From The Desk of...The Chief Scientist

"Great Balls of Not Fire"

Written by Paul Sutter on Monday, 05 June 2017. Posted in From The Desk of...The Chief Scientist

Some weeks ago I was chatting with a couple members of COSI's floor faculty team about meteors (they were doing a tabletop meteorite demo, so this conversations wasn't totally unwarranted), when the subject of fire came up. Meteoroids that come screaming through the Earth's atmosphere are very bright, emitting a lot of heat and light, so it naturally leads to the question: are they on fire?

When a piece of space rock intersects the orbit of the Earth at the exact wrong time, it's typically traveling at a few tens of thousands of miles per hour, and that only increases in its final moments. And even though our upper atmosphere is only a tiny fraction of the density of our surface-level air, that speed is sufficient to cause a ton of pressure and friction.

Friction from the rubbing of air against the meteor, and pressure as the rock pushes on the air directly in front of it during its passage. Both of these processes generate a lot of heat; enough heat to ionize both the air and the meteor material, ripping electrons off molecules and causing them to glow.

The air will stay ionized for a few moments after the meteoric passage, forming the familiar trail. Bits and pieces of the meteor itself will get stripped away - a process called ablation - leaving a glowing aftermath in its wake as well.

But fire is not involved here. Fire is a chemical reaction between oxygen and a fuel source, and the physics on display in a meteor shower are based on different, and far more violent, processes.

"The Dark Matters"

Written by Paul Sutter on Tuesday, 30 May 2017. Posted in From The Desk of...The Chief Scientist

An anonymous question appeared on my board recently: if most of the matter in the universe is "dark", why can't we detect it via other means, like gravitational lensing?

Indeed, we do! From our understanding of general relativity, the presence of matter and energy warp and flex spacetime like a (four dimensional) rubber sheet. And beams of light like to travel in straight lines, but the spacetime "underneath" them is warped, forcing the light to follow curving paths. This means that a massive object can bend light around it like a lens...hence, gravitational lensing.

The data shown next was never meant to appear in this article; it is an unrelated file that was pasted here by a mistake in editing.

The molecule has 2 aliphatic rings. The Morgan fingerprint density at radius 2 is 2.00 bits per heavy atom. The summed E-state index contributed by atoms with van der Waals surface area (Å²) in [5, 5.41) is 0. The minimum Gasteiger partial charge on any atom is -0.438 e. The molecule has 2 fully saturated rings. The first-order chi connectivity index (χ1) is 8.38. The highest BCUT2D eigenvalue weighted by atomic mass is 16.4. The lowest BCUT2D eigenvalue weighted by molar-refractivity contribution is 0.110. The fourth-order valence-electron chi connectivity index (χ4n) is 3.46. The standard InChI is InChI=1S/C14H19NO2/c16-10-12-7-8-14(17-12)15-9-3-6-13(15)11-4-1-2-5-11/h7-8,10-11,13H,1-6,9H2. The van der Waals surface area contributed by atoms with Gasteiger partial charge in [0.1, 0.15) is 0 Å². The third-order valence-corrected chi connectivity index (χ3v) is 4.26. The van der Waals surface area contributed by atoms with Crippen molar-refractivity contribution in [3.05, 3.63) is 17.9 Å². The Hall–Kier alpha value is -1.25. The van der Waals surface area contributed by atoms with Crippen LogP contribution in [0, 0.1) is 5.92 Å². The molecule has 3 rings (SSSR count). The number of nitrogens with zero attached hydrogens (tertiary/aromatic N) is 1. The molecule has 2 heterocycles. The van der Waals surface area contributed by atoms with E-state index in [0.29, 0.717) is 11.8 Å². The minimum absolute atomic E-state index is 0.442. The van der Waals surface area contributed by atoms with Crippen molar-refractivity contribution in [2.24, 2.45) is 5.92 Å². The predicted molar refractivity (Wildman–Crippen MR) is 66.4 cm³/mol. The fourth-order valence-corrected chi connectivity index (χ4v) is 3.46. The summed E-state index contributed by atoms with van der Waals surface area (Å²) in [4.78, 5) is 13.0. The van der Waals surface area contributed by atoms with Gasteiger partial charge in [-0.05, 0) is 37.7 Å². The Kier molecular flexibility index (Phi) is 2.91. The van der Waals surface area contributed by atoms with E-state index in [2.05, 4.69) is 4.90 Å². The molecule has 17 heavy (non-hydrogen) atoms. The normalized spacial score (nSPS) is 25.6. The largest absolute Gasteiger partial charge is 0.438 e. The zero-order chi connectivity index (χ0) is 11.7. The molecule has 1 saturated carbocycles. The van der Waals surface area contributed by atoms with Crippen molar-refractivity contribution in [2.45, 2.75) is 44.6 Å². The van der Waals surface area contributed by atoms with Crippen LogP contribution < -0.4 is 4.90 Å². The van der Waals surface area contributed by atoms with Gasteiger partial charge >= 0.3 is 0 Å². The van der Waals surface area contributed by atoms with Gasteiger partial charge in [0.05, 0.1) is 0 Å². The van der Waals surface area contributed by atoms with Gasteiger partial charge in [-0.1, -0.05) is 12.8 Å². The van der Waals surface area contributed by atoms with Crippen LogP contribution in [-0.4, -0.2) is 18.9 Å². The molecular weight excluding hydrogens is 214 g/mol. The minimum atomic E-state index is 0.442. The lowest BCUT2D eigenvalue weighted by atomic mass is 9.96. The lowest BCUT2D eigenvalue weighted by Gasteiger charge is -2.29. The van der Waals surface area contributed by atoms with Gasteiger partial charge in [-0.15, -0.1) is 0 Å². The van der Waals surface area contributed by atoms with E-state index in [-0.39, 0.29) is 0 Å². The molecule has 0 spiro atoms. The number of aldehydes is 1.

The measurement of this effect around the sun was one of the first pieces of evidence that Einstein got it right, and now we use it routinely to study matter all around the universe, including the dark kind.

"Dark" matter is really invisible matter - it turns out that most of the matter in the universe simply doesn't interact with light. We're not exactly sure what it is yet, but tools like gravitational lensing are helping us to study it. Even when we can't see it directly, it bends the path of light around it, so we know it's there and we can learn more about it.

"Aliens in the Ground"

Written by Paul Sutter on Monday, 22 May 2017. Posted in From The Desk of...The Chief Scientist

Recently a Columbus Dispatch reporter interviewed me about the growing excitement for COSI's new dinosaur exhibit, opening this fall. He wondered why dinosaurs were so dang fascinating.

I know I was obsessed with dinosaurs (and space) growing up, and seriously considered going into paleontology. And I guess I'm not alone. So what's the attraction?

To me, thoughts of dinosaurs run parallel to thoughts of extraterrestrial life. We're constantly inquiring if we're alone in the universe, and if there is life out there, what forms and shapes it could take. But buried under our feet are the fossilized remains of fantastic - almost mythical - creatures.

Massive beasts as long as school buses, fierce killers with teeth longer than my hand, flying and swimming creatures that are almost too big to comprehend. The dinosaurs and their kin have no real living analog to compare them to. Birds are descended from them, but only a few thin lines of the full variety of dinosaurs survived the extinction event 65 million years ago.

I think dinosaurs are fascinating because a) they're so different, and b) they're dead. It's only by careful reconstruction that we can even begin to imagine what they were like in real life. To us, they might as well be aliens.

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